Provisions to monitor population status or habitat quality
FPC data system collects, archives, and maintains data on passage and hydraulic conditions provided for fish passage.

Data analysis and evaluation
Various analysis: smolt-to-adult return, travel time, passage distribution, etc.

Information feed back to management decisions
Data is provided daily to the region through the Fish Passage Center home page, weekly reports and annual reports.

Critical uncertainties affecting project's outcomes
N/A

Evaluation
Data and analysis produced and utilized on a daily, weekly, monthly, and annual basis for mitigation management decisions, and for long-term decision path determinations on the basis of smolt-to-adult survival indices.

Incorporating new information regarding uncertainties
The project is reviewed and modified annually by the regions fish and wildlife managers.

Increasing public awareness of F&W activities
By provision of passage and migration characteristics data regionally and nationally.

Section 7. Relationships

Related BPA projectRelationship
9403300 Fish Passage Center key component
8332300 Idaho Fish & Game key component
9602100 US Geological Survey(formerly NBS) key component
8740100 US Geological Survey(formerly NBS) key component
8906500 US Fish & Wildlife Service key component
8401400 National Marine Fisheries Service key component
9008000 PSMFC: Col. Basin PIT Tag Info. System key component
9602000 Hatchery PIT Tag Study key component
Related non-BPA projectRelationship
Smolt Transportation Study: #9204101 COE cooperation
NMFS Survival Study: #9302900NMFS cooperation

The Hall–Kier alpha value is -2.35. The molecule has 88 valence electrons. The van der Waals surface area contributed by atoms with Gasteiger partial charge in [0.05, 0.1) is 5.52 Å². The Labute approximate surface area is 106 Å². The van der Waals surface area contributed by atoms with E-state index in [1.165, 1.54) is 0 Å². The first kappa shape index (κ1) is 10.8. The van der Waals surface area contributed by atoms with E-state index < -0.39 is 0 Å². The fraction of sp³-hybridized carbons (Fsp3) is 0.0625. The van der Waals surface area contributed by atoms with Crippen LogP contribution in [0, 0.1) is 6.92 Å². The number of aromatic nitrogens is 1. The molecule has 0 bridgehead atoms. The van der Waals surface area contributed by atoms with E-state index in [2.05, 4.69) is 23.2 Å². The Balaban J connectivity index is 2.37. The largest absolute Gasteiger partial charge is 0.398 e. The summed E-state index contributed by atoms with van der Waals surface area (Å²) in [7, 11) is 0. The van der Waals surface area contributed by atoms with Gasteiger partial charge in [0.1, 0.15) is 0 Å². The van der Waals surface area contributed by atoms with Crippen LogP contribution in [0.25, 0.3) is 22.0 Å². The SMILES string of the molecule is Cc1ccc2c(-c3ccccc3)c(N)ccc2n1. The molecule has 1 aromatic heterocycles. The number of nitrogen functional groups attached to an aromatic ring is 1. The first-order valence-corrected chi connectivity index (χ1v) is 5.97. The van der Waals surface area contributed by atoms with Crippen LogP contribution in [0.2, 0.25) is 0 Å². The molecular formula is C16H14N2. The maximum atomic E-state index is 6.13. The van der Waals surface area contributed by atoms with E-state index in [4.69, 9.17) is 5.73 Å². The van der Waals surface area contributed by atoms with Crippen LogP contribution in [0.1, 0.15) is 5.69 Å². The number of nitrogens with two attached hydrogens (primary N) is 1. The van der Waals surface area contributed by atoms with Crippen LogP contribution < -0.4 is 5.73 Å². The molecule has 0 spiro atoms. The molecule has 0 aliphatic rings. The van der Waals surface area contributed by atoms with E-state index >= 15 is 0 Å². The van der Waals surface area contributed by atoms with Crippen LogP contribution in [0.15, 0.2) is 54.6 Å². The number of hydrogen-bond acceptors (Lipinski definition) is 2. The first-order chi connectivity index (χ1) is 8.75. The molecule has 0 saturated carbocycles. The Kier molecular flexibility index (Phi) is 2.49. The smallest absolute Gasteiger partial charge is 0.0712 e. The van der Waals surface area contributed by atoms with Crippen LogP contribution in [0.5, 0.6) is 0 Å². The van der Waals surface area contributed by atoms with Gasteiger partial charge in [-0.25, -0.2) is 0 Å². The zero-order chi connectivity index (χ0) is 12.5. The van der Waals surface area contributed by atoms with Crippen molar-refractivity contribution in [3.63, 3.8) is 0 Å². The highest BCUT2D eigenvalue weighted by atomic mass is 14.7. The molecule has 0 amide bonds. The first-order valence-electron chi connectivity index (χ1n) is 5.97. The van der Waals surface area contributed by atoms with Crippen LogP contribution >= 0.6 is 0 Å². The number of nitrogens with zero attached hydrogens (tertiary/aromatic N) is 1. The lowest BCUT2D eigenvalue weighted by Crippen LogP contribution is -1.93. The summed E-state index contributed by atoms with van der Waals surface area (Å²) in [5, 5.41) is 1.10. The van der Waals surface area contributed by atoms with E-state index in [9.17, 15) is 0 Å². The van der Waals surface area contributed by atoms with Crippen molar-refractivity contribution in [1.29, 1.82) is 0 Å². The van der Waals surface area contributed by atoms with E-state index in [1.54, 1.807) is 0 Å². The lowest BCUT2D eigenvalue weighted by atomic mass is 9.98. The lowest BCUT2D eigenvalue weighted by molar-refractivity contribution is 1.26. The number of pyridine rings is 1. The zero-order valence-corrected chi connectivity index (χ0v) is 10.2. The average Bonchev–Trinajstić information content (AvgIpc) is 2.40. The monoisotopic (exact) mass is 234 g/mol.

Opportunities for cooperation
As part of the smolt monitoring program by non-federal entities, the activities of participating entities are coordinated with the fisheries managers through the Fish Passage Center. All mark groups and data utilized by other projects are reviewed and utilized to avoid duplication, including lower Snake Compensation Plan activities and research from other programs.

Section 8. Costs and FTE

1997 Planned  $1,299,700

Future funding needs   Past obligations (incl. 1997 if done)
FY$ Need% Plan % Implement% O and M
19982,779,881     
19992,631,897     
20002,793,338     
20012,964,788     
20023,146,868     
 
FYObligated
1987800,332
1988921,430
19891,022,337
1990989,545
19911,221,103
19921,278,046
19931,396,393
1994682,927
19951,139,870
19961,340,012
19971,212,704
Total12,004,699

Other non-financial supporters
Chelan County PUD; Idaho Department of Fish and Game; Washington Department of Fish and Wildlife; Oregon Department of Fish and Wildlife; Nez Perce Tribes; U.S. Geological Survey (formerly known as National Biological Service); U.S. Fish and Wildlife Service; National Marine Fisheries Service; and; Pacific States Marine Fisheries Commission.

Longer term costs   2003 Estimated total costs $3,340,237


Continued implementation and for operation and maintenance.

FY97 overhead percent   Each agency charges a different overhead rate. (Chelan 10%; IDFG 26.4%; WDFW 19.5%; ODFW 20.5%; and Nez Perce 29.5%). For the portion where PSMFC employs seasonal help for the state agencies, PSMFC charges 15%. PSMFC charges approximately 2% on funds passed-through to the subcontractors.

How does percentage apply to direct costs
Applies to all direct costs except capital outlay.

Contractor FTE   None
Subcontractor FTE   Chelan 1.86; IDFG .80; WDFW 8.8; ODFW 4; Nez Perce 2.4.